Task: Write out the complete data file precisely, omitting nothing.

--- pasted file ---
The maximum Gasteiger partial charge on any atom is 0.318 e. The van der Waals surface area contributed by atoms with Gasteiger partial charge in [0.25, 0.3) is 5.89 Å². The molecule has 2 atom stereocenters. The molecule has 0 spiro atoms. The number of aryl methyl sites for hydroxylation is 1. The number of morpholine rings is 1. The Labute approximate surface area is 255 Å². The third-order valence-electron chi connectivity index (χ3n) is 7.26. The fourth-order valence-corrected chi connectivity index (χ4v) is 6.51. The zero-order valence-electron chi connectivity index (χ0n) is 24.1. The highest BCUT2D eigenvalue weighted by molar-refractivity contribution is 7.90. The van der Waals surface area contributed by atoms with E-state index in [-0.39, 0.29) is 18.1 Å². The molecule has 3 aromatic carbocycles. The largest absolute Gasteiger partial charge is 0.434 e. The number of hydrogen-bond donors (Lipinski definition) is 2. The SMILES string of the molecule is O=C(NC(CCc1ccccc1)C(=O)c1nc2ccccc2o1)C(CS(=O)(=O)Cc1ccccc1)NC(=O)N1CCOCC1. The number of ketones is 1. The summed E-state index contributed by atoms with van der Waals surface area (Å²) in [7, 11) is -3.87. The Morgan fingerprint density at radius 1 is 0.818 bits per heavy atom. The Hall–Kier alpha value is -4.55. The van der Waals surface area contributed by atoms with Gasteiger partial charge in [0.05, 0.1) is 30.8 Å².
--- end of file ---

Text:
The maximum Gasteiger partial charge on any atom is 0.318 e. The van der Waals surface area contributed by atoms with Gasteiger partial charge in [0.25, 0.3) is 5.89 Å². The molecule has 2 atom stereocenters. The molecule has 0 spiro atoms. The number of aryl methyl sites for hydroxylation is 1. The number of morpholine rings is 1. The Labute approximate surface area is 255 Å². The third-order valence-electron chi connectivity index (χ3n) is 7.26. The fourth-order valence-corrected chi connectivity index (χ4v) is 6.51. The zero-order valence-electron chi connectivity index (χ0n) is 24.1. The highest BCUT2D eigenvalue weighted by molar-refractivity contribution is 7.90. The van der Waals surface area contributed by atoms with E-state index in [-0.39, 0.29) is 18.1 Å². The molecule has 3 aromatic carbocycles. The largest absolute Gasteiger partial charge is 0.434 e. The number of hydrogen-bond donors (Lipinski definition) is 2. The SMILES string of the molecule is O=C(NC(CCc1ccccc1)C(=O)c1nc2ccccc2o1)C(CS(=O)(=O)Cc1ccccc1)NC(=O)N1CCOCC1. The number of ketones is 1. The summed E-state index contributed by atoms with van der Waals surface area (Å²) in [7, 11) is -3.87. The Morgan fingerprint density at radius 1 is 0.818 bits per heavy atom. The Hall–Kier alpha value is -4.55. The van der Waals surface area contributed by atoms with Gasteiger partial charge in [0.05, 0.1) is 30.8 Å².